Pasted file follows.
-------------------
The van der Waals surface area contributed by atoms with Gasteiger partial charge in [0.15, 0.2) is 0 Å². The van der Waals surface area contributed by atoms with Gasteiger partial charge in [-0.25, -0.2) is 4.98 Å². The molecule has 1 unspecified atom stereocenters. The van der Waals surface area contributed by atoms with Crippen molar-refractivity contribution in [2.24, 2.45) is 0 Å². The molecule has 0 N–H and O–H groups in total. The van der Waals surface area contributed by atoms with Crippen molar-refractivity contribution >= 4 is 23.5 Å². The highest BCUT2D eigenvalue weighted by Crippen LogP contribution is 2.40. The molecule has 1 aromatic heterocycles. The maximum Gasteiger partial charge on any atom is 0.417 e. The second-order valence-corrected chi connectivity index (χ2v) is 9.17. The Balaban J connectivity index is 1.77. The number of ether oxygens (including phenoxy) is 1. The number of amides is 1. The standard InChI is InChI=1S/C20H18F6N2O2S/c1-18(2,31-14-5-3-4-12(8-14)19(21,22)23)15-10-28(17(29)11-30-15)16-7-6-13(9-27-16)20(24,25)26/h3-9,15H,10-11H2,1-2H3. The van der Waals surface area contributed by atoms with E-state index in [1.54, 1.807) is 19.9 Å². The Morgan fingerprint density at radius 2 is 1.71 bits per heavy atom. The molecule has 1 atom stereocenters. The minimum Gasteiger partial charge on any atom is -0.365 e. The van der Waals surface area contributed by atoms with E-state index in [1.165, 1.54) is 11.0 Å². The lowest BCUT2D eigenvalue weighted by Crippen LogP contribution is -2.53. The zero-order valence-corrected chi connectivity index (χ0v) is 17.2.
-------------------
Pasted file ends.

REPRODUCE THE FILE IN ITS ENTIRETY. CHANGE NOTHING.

The van der Waals surface area contributed by atoms with Gasteiger partial charge in [0.15, 0.2) is 0 Å². The van der Waals surface area contributed by atoms with Gasteiger partial charge in [-0.25, -0.2) is 4.98 Å². The molecule has 1 unspecified atom stereocenters. The van der Waals surface area contributed by atoms with Crippen molar-refractivity contribution in [2.24, 2.45) is 0 Å². The molecule has 0 N–H and O–H groups in total. The van der Waals surface area contributed by atoms with Crippen molar-refractivity contribution >= 4 is 23.5 Å². The highest BCUT2D eigenvalue weighted by Crippen LogP contribution is 2.40. The molecule has 1 aromatic heterocycles. The maximum Gasteiger partial charge on any atom is 0.417 e. The second-order valence-corrected chi connectivity index (χ2v) is 9.17. The Balaban J connectivity index is 1.77. The number of ether oxygens (including phenoxy) is 1. The number of amides is 1. The standard InChI is InChI=1S/C20H18F6N2O2S/c1-18(2,31-14-5-3-4-12(8-14)19(21,22)23)15-10-28(17(29)11-30-15)16-7-6-13(9-27-16)20(24,25)26/h3-9,15H,10-11H2,1-2H3. The van der Waals surface area contributed by atoms with E-state index in [1.54, 1.807) is 19.9 Å². The Morgan fingerprint density at radius 2 is 1.71 bits per heavy atom. The molecule has 1 atom stereocenters. The minimum Gasteiger partial charge on any atom is -0.365 e. The van der Waals surface area contributed by atoms with E-state index in [1.165, 1.54) is 11.0 Å². The lowest BCUT2D eigenvalue weighted by Crippen LogP contribution is -2.53. The zero-order valence-corrected chi connectivity index (χ0v) is 17.2.